Serving the Lowcountry and Coastal Empire of Georgia and South Carolina.
Thursday, August 17, 2017
For the first time since 1979, a solar eclipse will be traveling across North America, and many Georgia residents will be lucky enough to witness the event! Unfortunately, there are very real health dangers associated with observing this type of celestial phenomenon.
“Everyone knows you’re not supposed to stare directly at the sun,” SouthCoast Health Ophthalmologist Dr. Stephanie Croll explained. “But not many people understand the same is true for an eclipse. Unfortunately, looking directly at an eclipse is just as dangerous as staring at the sun and can leave people with retinal burns and permanent loss of vision.”
To help community members stay safe while still enjoying this rare occasion, we’re reviewing the safety basics of observing a solar eclipse.
What is a solar eclipse?
A partial solar eclipse will be viewable across the entire continental United States. A total solar eclipse happens only when the moon travels in-between the sun and the Earth, so that the moon’s shadows perfectly blocks the sun from Earth’s view. On August 21, those watching will get to see the moon’s shadow slowly pass over the sun.
However, this process is only visible on the eclipse’s path of totality: a thin area of space, roughly around 70 miles wide, that crosses the U.S from the west to the east. The first location people will be able to see it is at Lincoln Beach, Oregon while the last will be in Charleston, SC. The Lowcountry and Coastal Empire including greater Savannah and Hilton Head falls right outside that path. The solar eclipse will reach Savannah soil at approximately 1:15 p.m. and will stay until 4:09 p.m, with a large percentage of totality occurring approximately at 2:45 p.m.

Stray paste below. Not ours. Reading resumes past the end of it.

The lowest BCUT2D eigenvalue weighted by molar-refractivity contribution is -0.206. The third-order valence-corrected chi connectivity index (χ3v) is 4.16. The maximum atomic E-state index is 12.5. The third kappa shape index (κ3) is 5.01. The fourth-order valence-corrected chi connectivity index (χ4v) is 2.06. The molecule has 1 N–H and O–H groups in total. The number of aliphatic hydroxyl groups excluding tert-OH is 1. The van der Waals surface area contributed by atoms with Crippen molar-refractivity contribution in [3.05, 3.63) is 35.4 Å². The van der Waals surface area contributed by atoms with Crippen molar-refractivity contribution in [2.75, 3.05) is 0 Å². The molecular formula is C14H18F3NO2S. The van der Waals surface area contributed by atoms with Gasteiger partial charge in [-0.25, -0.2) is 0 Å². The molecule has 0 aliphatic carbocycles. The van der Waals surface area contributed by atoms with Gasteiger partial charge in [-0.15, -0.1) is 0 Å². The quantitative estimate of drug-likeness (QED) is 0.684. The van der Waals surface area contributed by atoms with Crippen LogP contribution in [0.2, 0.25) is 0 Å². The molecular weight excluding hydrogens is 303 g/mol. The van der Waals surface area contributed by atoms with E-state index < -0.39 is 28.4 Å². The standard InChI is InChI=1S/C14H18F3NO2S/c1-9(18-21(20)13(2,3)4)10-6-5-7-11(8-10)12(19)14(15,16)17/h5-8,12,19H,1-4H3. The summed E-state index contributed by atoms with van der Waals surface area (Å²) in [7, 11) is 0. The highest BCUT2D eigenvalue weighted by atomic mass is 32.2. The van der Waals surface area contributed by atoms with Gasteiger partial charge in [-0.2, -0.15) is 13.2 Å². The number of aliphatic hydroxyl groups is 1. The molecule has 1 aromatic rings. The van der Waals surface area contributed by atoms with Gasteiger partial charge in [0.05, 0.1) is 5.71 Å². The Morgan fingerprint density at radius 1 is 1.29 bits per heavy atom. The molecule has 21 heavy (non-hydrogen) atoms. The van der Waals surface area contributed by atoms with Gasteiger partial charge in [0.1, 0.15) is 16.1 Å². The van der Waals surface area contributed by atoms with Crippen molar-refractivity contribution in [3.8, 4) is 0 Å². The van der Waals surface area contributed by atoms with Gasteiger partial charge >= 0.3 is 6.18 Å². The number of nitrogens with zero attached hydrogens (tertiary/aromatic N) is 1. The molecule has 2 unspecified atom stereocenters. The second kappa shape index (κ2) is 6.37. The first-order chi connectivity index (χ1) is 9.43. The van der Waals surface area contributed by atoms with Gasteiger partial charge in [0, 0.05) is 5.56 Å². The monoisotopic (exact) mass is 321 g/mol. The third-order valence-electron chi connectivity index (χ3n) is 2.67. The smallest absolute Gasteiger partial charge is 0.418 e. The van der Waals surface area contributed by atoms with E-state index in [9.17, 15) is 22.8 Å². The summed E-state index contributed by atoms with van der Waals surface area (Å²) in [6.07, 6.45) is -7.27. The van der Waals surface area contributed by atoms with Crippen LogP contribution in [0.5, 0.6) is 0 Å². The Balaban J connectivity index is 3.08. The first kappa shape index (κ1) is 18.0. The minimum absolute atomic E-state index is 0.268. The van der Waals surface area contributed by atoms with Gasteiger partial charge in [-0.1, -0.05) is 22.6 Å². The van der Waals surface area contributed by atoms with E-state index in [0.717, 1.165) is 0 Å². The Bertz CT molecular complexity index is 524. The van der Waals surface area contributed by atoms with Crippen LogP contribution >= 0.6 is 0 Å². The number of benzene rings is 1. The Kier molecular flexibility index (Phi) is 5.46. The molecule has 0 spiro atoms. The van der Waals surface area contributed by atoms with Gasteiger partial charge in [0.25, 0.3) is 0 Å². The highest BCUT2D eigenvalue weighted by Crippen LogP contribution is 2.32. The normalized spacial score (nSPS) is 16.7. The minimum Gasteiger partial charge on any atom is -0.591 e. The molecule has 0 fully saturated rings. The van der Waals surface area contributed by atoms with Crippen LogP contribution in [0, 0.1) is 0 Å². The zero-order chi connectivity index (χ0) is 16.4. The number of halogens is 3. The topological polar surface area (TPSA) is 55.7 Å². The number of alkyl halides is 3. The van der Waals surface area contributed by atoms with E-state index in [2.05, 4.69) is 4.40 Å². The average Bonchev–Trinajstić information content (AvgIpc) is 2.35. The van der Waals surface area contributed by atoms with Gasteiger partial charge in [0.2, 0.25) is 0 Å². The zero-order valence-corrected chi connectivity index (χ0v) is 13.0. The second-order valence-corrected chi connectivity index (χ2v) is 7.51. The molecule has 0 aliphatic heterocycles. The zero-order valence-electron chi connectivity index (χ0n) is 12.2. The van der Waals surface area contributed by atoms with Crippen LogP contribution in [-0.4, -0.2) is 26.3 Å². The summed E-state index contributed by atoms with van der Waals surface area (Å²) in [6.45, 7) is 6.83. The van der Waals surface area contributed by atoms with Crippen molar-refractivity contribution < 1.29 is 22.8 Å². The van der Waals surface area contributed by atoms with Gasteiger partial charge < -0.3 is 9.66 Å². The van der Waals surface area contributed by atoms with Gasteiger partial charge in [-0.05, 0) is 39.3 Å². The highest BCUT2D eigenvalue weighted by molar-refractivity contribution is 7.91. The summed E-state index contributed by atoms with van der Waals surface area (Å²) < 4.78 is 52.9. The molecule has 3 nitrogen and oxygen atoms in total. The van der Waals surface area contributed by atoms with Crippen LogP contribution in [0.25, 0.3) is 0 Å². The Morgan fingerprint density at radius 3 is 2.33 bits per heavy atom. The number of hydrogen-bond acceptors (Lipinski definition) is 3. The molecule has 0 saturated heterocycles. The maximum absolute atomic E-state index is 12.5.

What are the dangers of viewing a solar eclipse?
Even though the moon is covering the sun, the sun’s rays are still present and very damaging. In fact, looking directly at the solar eclipse can harm your eyes in a matter of seconds. The longer the exposure, the greater the risk of permanent reduction in vision and even blindness. Unfortunately, many people won’t know something is wrong until after the fact.
But, don’t fret. You can enjoy the eclipse without harming your eyes!
How can I protect my eyes?
The only safe way to look directly at the eclipse is through special-purpose solar filters, such as “eclipse glasses” or hand-held solar viewers. Unfortunately, there have been many cases of counterfeit version being sold. Amazon recently recalled brands of eclipse glasses for fear of fraud. With this in mind, American Academy of Ophthalmology recommends buying eclipse glasses from one of these reputable vendors.
If you are unable to secure the proper solar filters to view the eclipse, a safe alternative is to view on the eclipse on television or online. NASA plans to live stream the eclipse on Monday. A solar eclipse is one of nature’s grandest spectacles. By following these simple rules, you can safely enjoy the view and be rewarded with memories to last a lifetime. If you have any more questions about the safety of your eyes during the eclipse’s arrival, the SouthCoast Health Eye Care Department is happy to answer any questions and are available for any of your eye care needs. Schedule an appointment.
Whether you are looking for a primary care doctor or a pediatrician, or another medical specialist, SouthCoast Health has you covered with its wide range of world-class healthcare services, available throughout the Coastal Empire and Lowcountry. SouthCoast Health has 120 physicians and medical professionals in 18 locations in Savannah, Richmond Hill, Pooler, Rincon, Baxley, Bluffton, Hilton Head, Hinesville, and Statesboro. SouthCoast Health offers comprehensive medical services including: Family Medicine, Internal Medicine, Pediatrics, Allergy and Immunology, Cardiology, Endocrinology, Eye Care, Imaging, Infectious Diseases, Nephrology, Neurology, Physical Therapy, Podiatry, Sleep Medicine, Surgery, Clinical Trial Research Studies, Diabetic Self-Management Training Sessions, Dietetic Counseling, High Risk Breast Cancer Clinic, Laboratory Services, Massage Therapy, Optical Shop, Pharmacy, and Urgent Care.